Here was an extremely enjoyable dual-purpose big single, a trail bike, with reasonable suspension and good manners. And a honkin’ great 500cc engine, knocking out more than 35 horses at 6,500 rpm, pushing about 300-plus pounds down the pavement or over the dirt road on the mountain. This was a great way to explore the backcountry, limited only by a gas tank that held 21/3 gallons. But that was a safe hundred miles, as consumption was upwards of 50 mpg.
This playbike was a product of Paris-Dakar fever. The motorcycle classes in the first two P-D races in 1979 and 1980 were won on a much-modified Yamaha XT500, and wannabe racers wanted those big four-stroke singles.
The origins of the Suzuki thumper go back to 1978 when the SP370 came out, the company’s first big four-stroke single—having seen the inevitable demise of street-legal two-strokes. The 370 had a bore of 85mm, stroke of 65.2mm. This model was well received editorially, but not a success, suffering too much weight and too little power. One has to admire the Hamamatsu folk for persevering. A companion to the SP was the DR enduro version, with slightly less weight and longer suspension travel; suitable for those wishing for more off-road use. Two years later, in 1980, the SP/DR400 appeared, with the bore enlarged by 3mm to 88mm, or 397cc. The 400 was only a one-year model.
For 1981 there was an entirely new engine, the single remnant of the old being the bore staying at 88mm, with the stroke now growing to 82mm for a grand total of 498cc. A pair of counterbalancers was added to the crankshaft, one fore, one aft, as vibration did become an issue with the half-liter size. This air-cooled, wet-sump engine had a chain-driven single overhead camshaft, four valves and a heftyish compression ratio of 8.7 to 1. Fuel was inducted into Suzuki’s much-boasted about TSCC (Twin Swirl Combustion Chamber) via a Mikuni 40mm CV carburetor, and the spark was provided by a capacitive discharge ignition, using a magneto on the flywheel. A 6-volt electrical system with a very small 4 amp-hour battery kept the bike street-legal with turn signals and brake light.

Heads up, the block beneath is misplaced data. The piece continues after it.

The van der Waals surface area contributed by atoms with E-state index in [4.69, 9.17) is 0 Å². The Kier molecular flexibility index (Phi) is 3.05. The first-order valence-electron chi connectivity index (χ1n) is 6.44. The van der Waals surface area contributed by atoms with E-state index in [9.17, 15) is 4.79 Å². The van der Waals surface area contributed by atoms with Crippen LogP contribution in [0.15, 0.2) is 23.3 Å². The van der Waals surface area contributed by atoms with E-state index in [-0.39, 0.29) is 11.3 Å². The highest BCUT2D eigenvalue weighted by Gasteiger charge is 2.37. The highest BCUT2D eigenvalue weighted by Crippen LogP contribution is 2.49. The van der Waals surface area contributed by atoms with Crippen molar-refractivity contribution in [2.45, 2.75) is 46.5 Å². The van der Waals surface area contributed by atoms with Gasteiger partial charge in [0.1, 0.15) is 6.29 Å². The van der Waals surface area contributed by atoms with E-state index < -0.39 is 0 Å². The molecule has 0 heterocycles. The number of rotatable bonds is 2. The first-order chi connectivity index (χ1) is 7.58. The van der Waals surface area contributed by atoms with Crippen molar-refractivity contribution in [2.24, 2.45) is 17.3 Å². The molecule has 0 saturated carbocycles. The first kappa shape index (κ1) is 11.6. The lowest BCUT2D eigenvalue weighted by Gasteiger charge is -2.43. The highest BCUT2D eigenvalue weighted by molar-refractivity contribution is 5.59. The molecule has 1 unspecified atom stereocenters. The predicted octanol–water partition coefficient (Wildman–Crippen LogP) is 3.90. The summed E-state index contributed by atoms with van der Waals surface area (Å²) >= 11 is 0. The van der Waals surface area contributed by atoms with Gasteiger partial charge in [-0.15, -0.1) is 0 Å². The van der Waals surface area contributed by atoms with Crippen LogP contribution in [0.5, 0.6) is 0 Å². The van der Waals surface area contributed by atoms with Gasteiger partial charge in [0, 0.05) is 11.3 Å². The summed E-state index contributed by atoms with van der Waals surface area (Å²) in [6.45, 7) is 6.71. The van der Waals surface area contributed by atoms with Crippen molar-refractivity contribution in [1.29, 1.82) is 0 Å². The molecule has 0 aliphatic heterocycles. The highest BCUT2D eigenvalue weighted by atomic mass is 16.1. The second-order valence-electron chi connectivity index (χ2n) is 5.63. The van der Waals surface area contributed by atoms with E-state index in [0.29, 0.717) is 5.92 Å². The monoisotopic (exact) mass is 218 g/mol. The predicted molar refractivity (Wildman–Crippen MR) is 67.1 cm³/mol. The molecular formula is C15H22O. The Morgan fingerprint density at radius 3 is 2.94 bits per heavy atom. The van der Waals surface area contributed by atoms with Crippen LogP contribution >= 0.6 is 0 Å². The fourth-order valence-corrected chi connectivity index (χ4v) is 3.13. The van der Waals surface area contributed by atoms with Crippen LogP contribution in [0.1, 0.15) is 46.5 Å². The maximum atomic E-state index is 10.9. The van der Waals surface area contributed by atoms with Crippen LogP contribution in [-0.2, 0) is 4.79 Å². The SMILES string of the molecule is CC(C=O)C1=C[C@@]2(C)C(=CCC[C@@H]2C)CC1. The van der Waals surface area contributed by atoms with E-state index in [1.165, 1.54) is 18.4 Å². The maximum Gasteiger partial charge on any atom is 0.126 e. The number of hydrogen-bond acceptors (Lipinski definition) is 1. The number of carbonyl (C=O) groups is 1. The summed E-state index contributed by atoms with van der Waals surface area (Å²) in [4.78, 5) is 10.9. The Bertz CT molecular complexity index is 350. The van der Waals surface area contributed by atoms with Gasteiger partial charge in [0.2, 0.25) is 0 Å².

The starting mechanism was old-fashioned, by foot, but if one adhered to the proper drill a determined kick on the starter usually fired the SP right up. A new-fangled compression release system made the job a little easier: pull the lever in, let go, both exhaust valves are open, and as the rider eases the kickstart just past top dead center, the release would close the valves on its own, followed by the kick. Even cold it generally worked.
Helical gears ran the power to the wet clutch, through the five straight-cut gears in the transmission, with a #520 chain driving the rear wheel.
The engine/transmission unit was bolted into a steel cradle frame, with a single downtube splitting just in front of the crankcase, going under and cradling the engine. From the steering head a straight tube went rearward under the tank, then split. A box-section steel swingarm pivoted off the frame using needle bearings. The twin-shock rear suspension had adjustable spring preload and compression damping, and allowed for 7.7 inches of travel. The rear wheel had a diameter of 18 inches, with a fat 4.60 semi-knobby grabbing the dirt, and a full floating 6-inch drum brake.
The telescopic fork up front used air (adjustable) and oil to control the ride, and also provided 7.7 inches of movement, quite enough for some seriously bouncy work. A 21-inch wheel with a 3.00 tire provided accurate steering in the rough spots, and another 6-inch drum brake was very useful on the pavement but required moderation in the dirt. A reasonably sized skid plate protected the sump. The exhaust pipe went up high on the left side, and was protected in case of a fall. Of which there would probably be many.
A leading axle and 29.5-degree angle on the fork gave the SP a 57.5-inch wheelbase. This made for quick turns in the dirt, but not much stability at 100 mph—fortunately top speed was not more than 90 mph. Overall weight with a full tank of gas ran 325 pounds, not bad for a dual-purpose bike, though it was 20 pounds more than the companion DR that lacked turn signals and other street-legal paraphernalia.
A long, flat saddle was good for sliding around on, although the 34-inch height was a tad tall for some. A pair of traditional round instruments gave road speed and engine speed.
The only ad Suzuki seemed to have for the model was: Think of it as a two-wheeled jeep. With the SP in front of a jeep out in the countryside. Very nice. Though nobody seemed to know what the two letters stood for.
A 278-page service manual for both the SP and DR was quite useful, with detailed instructions on engine removal, followed by sections on disassembly of the upper and bottom bits, inspection and reassembly. Though with the crankshaft running on seven ball bearings, it was doubtful much would go wrong with the lower end.
For 1984, the engine was enlarged to 589cc—and the SP version was dropped, leaving only the newly street-legalized DR600—which had monoshock rear suspension and a useful 5.5-gallon gas tank. This eventually grew to be the 779cc DR800, more popularly known as DR BIG, with a 29-liter tank. But that is another story.
UPDATE: According to Suzuki’s official Identification Guide 1970-1990, the SP500 and DR500 both ended in 1983, and then the SP600 appeared in 1985 as a one-year model, after which the SP designation vanished.